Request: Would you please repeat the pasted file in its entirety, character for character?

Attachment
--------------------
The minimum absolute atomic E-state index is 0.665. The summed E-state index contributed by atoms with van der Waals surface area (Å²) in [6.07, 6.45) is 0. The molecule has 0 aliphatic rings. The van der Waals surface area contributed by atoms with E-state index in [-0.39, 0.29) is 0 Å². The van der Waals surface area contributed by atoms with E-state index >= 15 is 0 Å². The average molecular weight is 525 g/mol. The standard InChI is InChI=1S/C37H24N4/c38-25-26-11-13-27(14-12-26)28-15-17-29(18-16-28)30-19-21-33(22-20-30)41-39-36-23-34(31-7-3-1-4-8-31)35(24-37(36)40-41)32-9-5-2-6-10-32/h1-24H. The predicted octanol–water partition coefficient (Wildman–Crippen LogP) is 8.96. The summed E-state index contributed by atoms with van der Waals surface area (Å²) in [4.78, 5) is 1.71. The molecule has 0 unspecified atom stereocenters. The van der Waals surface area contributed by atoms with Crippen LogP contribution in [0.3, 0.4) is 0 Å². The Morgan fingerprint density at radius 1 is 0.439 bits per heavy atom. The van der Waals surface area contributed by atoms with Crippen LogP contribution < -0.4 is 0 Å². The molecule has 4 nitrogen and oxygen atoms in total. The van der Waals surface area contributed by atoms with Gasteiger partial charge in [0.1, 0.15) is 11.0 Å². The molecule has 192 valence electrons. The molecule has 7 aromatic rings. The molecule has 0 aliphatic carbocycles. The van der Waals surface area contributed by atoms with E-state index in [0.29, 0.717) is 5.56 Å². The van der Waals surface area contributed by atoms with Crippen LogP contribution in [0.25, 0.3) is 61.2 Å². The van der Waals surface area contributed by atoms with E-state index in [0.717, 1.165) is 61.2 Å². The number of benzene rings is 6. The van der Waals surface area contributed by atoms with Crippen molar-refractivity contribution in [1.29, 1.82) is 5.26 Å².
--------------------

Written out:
The minimum absolute atomic E-state index is 0.665. The summed E-state index contributed by atoms with van der Waals surface area (Å²) in [6.07, 6.45) is 0. The molecule has 0 aliphatic rings. The van der Waals surface area contributed by atoms with E-state index in [-0.39, 0.29) is 0 Å². The van der Waals surface area contributed by atoms with E-state index >= 15 is 0 Å². The average molecular weight is 525 g/mol. The standard InChI is InChI=1S/C37H24N4/c38-25-26-11-13-27(14-12-26)28-15-17-29(18-16-28)30-19-21-33(22-20-30)41-39-36-23-34(31-7-3-1-4-8-31)35(24-37(36)40-41)32-9-5-2-6-10-32/h1-24H. The predicted octanol–water partition coefficient (Wildman–Crippen LogP) is 8.96. The summed E-state index contributed by atoms with van der Waals surface area (Å²) in [4.78, 5) is 1.71. The molecule has 0 unspecified atom stereocenters. The van der Waals surface area contributed by atoms with Crippen LogP contribution in [0.3, 0.4) is 0 Å². The Morgan fingerprint density at radius 1 is 0.439 bits per heavy atom. The van der Waals surface area contributed by atoms with Crippen LogP contribution < -0.4 is 0 Å². The molecule has 4 nitrogen and oxygen atoms in total. The van der Waals surface area contributed by atoms with Gasteiger partial charge in [0.1, 0.15) is 11.0 Å². The molecule has 192 valence electrons. The molecule has 7 aromatic rings. The molecule has 0 aliphatic carbocycles. The van der Waals surface area contributed by atoms with E-state index in [0.29, 0.717) is 5.56 Å². The van der Waals surface area contributed by atoms with Crippen LogP contribution in [0.25, 0.3) is 61.2 Å². The van der Waals surface area contributed by atoms with E-state index in [0.717, 1.165) is 61.2 Å². The number of benzene rings is 6. The van der Waals surface area contributed by atoms with Crippen molar-refractivity contribution in [1.29, 1.82) is 5.26 Å².